In an interview with CNN's Dana Bash on Monday, Oct. 13, Republican presidential candidate Sen. John McCain criticized Democratic rival Sen. Barack Obama's actions regarding campaign finances. "Senator Obama didn't tell the truth to the American people when he signed a piece of paper ... that said he
would take public financing if I did," McCain said. "That's his signature on a piece of paper. He wasn't telling the American people the truth when he told them that he would - quote - 'sit down with John McCain' - looked right in the camera during his debates with Senator Clinton - he would sit down and negotiate with John McCain before he made a decision on public financing."
Get the facts!
Public financing refers to the roughly $85 million in public money that candidates are eligible to receive if they choose to accept it. The money comes from taxpayers who check a $3 donation box on their tax returns. Any candidate who accepts the money is not allowed to raise or accept additional funds for the general election. The Obama campaign broke fundraising records during the primary season and consequently was predicting a similar windfall in the general election.
McCain refers to a questionnaire from the Midwest Democracy Network, a political-reform advocacy group, which asked presidential candidates whether - if they became their party's nominee and their opponent agreed - they would forgo private funding in the general election campaign. Election reform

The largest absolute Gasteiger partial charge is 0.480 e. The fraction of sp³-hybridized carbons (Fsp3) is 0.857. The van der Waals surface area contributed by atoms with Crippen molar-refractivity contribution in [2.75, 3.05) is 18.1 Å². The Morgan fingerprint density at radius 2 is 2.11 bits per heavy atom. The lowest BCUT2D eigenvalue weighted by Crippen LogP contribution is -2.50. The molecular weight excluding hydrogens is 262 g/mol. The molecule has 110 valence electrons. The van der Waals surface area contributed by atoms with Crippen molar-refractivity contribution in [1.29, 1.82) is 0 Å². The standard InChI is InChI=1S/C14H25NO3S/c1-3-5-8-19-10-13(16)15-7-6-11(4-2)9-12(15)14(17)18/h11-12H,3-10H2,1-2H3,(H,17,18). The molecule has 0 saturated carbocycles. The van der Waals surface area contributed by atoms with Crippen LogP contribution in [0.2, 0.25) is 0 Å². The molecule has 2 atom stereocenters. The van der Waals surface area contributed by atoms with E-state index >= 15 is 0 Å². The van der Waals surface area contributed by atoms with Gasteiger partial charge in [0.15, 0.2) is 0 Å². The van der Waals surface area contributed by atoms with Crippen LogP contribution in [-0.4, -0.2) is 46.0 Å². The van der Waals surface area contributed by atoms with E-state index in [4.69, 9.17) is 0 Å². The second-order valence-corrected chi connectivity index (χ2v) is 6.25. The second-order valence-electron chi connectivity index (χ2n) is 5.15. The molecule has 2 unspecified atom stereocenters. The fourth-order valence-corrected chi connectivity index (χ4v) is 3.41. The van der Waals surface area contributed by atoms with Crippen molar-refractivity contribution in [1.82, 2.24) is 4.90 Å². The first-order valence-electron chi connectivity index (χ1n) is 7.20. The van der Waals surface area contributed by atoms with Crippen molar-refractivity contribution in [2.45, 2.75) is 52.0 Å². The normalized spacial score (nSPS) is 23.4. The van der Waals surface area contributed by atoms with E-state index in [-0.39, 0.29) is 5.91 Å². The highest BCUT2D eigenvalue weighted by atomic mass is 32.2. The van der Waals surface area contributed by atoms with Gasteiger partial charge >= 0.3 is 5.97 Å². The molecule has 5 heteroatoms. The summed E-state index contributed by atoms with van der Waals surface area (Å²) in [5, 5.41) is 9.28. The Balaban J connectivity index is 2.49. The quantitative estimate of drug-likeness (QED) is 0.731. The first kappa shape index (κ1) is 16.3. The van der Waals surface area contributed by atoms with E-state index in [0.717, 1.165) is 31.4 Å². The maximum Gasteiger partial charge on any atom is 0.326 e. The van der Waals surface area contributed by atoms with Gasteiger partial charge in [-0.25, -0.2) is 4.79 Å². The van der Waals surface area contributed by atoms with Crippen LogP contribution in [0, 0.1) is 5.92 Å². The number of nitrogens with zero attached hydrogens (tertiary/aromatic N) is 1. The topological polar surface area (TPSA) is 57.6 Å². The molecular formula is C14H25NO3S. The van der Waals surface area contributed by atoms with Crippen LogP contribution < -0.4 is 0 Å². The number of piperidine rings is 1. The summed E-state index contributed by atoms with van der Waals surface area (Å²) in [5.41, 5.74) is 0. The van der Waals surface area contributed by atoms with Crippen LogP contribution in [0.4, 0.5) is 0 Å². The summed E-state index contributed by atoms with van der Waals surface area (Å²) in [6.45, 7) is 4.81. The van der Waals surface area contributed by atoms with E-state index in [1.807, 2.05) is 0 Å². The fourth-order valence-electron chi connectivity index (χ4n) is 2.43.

advocates like that idea because it puts candidates on equal financial footing, curbing the influence campaign donors have on candidates.
In an e-mailed response on Nov., 17, 2007, Obama wrote: "Yes: I have been a long-time advocate for public financing of campaigns combined with free television and radio time as a way to reduce the influence of moneyed special interests."
It is perhaps worth noting that the questionnaire was submitted to all major presidential candidates and only former Sen. John Edwards and Obama filled it out, according to the group. Obama did not sign anything - his typed answers were e-mailed. But on June 19, he announced he would not be accepting public financing, allowing him to raise unlimited funds.
In a Feb. 26 debate, Obama told NBC's Tim Russert he would "sit down with John McCain" to discuss the issue. Obama and McCain never personally met to negotiate a decision on public financing. But Obama campaign counsel Bob Bauer did meet with McCain campaign counsel Trevor Potter. No agreement was reached.
Both campaigns have blamed the other for a face-to-face meeting having never taken place between the candidates on the matter.
The Verdict: Mostly true. Obama did indicate he would accept public financing if his opponent did the same. But he did not sign anything, as McCain states. Obama did not sit down with McCain before Obama's decision on public financing, but members of both campaigns met with each other on the issue.